Some people see deals too tempting to pass up on the internet. A car in another state, the price is just right and the pictures look good. You can safely buy a used car - trusting the listing - without getting ripped off, right? Guess what the attorney is going to tell you?

"Scott" shopped for cars online and found one he liked. The car was in Detroit but he lived in another state. The seller sent him photographs of the 2 year-old vehicle showing it to be in immaculate condition. They negotiated a price and Scott sent the funds. The seller agreed to ship the car to him.

A few days later, a truck pulled up in front of Scott's house with the vehicle on it. He went out and as he approached the truck he immediately noticed something wrong. The vehicle delivered was the same make, model and color as the one in the pictures but either it was a different vehicle or the pictures he was sent were "before" the vehicle had been in an accident and poorly straightened. Body panels were so far off there was no question the vehicle had been wrecked.

The truck driver pulled out a clipboard and asked him to sign. The sheet showed the driver had picked the vehicle up in its present condition. It looked like one of those sheets you see at a car rental place to indicate damage. There were red circles all over the document. When Scott indicated he would not sign for the vehicle and wanted to refuse delivery, the truck driver told him he had another load to pick up so he had to leave the vehicle with him. The vehicle got dumped in front of his house.

Luckily, Scott saved the photos he had been sent as well as screen shots of the internet ads for the vehicle. Take note: about half the people who call me about bad internet transactions did not think to save the ads until it was too late. Bad guys often pull down their ads the second they have your money.


Scott contacted the seller who told him to take a flying leap. The ad said the vehicle was being sold "as-is" so โ€“ in his opinion โ€“ no refunds. Scott contacted me and after I viewed all of his documents I informed him that he was not out of luck. "As-Is" merely means there is no warranty of merchantability. It does not absolve a seller of, for instance, a bait-and-switch.

I filed suit against the seller for a variety of things โ€“ fraud, breach of warranty, breach of contract โ€“ and had him served with the lawsuit. A few days later I got a phone call from an attorney. The first offer? They would refund the purchase price of the vehicle if we shipped the vehicle back and ate the shipping charges both ways.


We countered and said that we would agree to take their money when it was enough to refund the purchase price, shipping both ways and my attorney's fees and costs. The other attorney said I was "black mailing" them and that I should be ashamed of myself. This, from an attorney representing a man who ships wrecked vehicles to people who respond to ads showing pristine ones.

A few days later, the attorney called back and said they would agree to my demand. Full refund, shipping, attorney's fees and court costs etc.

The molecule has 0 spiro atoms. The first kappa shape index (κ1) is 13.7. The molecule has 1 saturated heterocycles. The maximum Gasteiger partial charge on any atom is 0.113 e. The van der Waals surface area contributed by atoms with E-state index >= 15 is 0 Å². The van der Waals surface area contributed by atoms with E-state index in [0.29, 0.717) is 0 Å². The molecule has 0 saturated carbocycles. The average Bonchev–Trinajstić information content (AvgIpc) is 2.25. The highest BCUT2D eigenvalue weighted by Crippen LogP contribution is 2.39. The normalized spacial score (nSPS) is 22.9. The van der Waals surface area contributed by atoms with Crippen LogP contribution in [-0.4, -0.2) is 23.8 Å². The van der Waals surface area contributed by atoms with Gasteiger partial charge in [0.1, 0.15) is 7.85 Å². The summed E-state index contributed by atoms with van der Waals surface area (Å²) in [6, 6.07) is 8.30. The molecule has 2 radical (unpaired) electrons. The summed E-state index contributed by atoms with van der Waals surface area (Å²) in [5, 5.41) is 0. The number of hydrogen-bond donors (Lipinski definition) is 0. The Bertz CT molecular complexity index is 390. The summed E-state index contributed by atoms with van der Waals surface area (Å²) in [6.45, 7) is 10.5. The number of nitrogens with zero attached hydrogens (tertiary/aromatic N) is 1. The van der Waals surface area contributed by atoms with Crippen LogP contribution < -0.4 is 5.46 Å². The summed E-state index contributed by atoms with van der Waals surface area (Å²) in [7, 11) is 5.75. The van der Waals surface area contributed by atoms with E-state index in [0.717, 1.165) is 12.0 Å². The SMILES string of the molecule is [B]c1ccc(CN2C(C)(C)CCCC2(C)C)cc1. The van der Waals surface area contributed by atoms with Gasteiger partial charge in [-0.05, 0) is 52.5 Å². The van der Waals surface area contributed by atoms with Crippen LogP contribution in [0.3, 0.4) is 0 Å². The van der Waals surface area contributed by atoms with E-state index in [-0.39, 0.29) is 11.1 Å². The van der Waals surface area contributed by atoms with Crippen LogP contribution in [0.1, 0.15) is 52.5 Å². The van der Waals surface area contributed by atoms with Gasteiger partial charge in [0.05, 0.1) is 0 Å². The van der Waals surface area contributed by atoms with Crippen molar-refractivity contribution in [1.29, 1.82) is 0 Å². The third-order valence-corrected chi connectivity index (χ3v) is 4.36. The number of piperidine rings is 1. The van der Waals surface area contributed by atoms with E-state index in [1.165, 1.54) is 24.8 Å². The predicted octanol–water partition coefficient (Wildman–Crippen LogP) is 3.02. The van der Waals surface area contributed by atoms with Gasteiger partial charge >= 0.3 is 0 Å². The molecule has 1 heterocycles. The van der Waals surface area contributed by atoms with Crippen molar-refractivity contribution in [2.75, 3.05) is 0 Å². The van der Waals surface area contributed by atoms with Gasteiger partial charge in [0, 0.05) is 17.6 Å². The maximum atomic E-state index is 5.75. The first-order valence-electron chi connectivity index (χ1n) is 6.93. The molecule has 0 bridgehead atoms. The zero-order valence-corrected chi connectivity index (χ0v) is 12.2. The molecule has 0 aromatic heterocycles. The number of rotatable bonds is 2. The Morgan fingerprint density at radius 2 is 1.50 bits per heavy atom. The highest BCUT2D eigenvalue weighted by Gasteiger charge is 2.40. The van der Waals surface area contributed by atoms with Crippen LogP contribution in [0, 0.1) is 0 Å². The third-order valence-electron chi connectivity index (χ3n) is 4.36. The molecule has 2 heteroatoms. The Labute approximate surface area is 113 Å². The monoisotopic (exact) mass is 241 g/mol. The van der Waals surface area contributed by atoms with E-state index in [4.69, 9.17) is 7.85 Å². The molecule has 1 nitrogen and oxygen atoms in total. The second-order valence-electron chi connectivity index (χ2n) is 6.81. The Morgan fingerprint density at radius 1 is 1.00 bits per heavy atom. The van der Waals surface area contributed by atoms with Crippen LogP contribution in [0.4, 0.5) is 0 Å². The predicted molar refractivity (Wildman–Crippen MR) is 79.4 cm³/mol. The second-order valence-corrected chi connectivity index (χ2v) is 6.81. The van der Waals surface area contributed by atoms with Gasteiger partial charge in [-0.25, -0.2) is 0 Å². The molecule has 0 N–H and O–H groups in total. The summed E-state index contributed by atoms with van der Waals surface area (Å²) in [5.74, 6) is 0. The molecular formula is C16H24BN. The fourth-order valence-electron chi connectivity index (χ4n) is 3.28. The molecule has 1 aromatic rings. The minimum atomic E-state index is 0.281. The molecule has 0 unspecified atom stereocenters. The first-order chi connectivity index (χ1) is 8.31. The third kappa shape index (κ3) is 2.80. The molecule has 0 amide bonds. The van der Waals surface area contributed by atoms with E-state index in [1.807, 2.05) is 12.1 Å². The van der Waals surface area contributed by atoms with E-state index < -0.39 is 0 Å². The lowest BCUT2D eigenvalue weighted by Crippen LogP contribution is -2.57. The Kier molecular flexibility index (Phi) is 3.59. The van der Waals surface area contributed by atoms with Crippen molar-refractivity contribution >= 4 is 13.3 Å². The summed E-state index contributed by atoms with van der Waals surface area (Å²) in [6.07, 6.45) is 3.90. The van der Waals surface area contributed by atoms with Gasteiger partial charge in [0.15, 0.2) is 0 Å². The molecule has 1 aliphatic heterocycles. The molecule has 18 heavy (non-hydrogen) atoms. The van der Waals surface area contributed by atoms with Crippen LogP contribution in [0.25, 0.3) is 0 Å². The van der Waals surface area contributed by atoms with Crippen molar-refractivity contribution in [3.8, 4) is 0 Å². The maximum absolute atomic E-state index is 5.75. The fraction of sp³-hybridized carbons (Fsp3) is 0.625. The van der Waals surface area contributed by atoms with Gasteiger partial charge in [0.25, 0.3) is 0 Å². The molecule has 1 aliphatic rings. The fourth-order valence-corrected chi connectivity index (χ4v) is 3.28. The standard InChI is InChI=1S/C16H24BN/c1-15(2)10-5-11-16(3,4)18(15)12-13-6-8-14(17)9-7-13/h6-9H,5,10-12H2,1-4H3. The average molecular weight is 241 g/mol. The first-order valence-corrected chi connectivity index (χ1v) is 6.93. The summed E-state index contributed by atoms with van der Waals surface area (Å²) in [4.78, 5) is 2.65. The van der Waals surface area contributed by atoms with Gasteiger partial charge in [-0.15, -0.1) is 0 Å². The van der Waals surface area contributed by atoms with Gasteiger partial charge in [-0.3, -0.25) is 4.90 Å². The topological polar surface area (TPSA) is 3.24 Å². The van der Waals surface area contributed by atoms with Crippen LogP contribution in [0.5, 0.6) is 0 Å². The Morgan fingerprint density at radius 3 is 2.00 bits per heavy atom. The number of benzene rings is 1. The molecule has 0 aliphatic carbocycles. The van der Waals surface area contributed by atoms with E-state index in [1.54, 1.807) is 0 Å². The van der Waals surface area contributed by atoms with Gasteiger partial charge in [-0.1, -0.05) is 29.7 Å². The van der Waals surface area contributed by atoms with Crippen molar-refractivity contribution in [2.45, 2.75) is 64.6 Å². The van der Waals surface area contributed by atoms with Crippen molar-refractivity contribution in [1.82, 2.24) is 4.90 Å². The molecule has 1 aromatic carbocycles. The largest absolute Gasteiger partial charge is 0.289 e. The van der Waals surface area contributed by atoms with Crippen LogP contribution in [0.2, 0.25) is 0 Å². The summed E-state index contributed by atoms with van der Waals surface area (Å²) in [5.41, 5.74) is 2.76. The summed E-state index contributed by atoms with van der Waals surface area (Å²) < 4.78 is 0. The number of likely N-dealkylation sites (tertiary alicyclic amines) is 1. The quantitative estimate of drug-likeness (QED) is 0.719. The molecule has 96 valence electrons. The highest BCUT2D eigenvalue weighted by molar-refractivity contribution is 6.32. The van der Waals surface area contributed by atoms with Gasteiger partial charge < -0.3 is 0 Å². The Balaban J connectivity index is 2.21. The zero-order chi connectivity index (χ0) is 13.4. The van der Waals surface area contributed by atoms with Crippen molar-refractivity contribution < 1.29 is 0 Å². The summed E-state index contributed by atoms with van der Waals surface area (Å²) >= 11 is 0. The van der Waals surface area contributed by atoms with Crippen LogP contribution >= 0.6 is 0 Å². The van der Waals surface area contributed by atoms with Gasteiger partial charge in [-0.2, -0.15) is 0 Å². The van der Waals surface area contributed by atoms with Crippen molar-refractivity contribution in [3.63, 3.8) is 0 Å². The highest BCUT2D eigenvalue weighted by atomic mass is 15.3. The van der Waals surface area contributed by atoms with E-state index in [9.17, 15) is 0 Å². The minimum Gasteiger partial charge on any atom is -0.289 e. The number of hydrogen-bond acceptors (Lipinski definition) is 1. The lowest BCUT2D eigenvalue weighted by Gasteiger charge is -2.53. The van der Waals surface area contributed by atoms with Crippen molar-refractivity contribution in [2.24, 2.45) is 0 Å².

This story ended well but I am amazed at how some people have no qualms about buying large and expensive items sight-unseen from the internet. Scott obviously hadn't laid eyes on the vehicle or test driven it. Who knows what else might have been wrong with it even if it HAD been delivered to him as it appeared in the pictures? Pictures don't show engine problems, transmission defects, or any of the other countless things which might afflict used cars. What if it pulled to one side? What if it smelled because a family of skunks had climbed in the trunk and died? I've seen photos taken by internet sellers who carefully shot "around" obvious problems with a car they were selling. And the vehicle above? The Carfax was clean - so you can't always count on that.


I know some people are going to chime in here and suggest that this transaction would have been "protected" if it had happened on Ebay. True, Ebay offers "Purchase Protection" but it only covers very specific circumstances. And, I can tell you from personal experience that the program is not administered by Ebay and dealing with it is like trying to file a claim with someone else's insurance company.

Do I need to tell you I recommend you not do this? And by this, I mean buy a vehicle where your only knowledge of it comes from the internet and you won't see it until after you buy it. If the urge to buy over the internet like this overwhelms you despite my admonition then there are some things you might want to consider.

First, save copies of the internet ad. Print it out, get a screen shot, whatever works. Bookmarking the page is not enough. Download all of the pictures in the highest resolution you can and save them. Negotiate a price similar to what you would pay if you were buying locally but the seller refused to let you have a test drive. After all, you aren't getting one here either. And keep in mind that if the deal falls apart, it is often much messier than if you got ripped off by a local seller. Especially if your seller is out-of-state. I've handled several of these cases and have noticed that a disproportionate number of the problems arise when the parties are in different states. I suspect that some sellers specifically look for buyers in other states, hoping the distance will insulate them from liability. It doesn't; but that doesn't mean it will be any easier to straighten out either.


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Steve Lehto has been practicing law for 23 years, specializing in consumer protection and Michigan lemon law. He wrote The Lemon Law Bible. He also wrote Chrysler's Turbine Car: The Rise and Fall of Detroit's Coolest Creation and The Great American Jet Pack: The Quest for the Ultimate Individual Lift Device.

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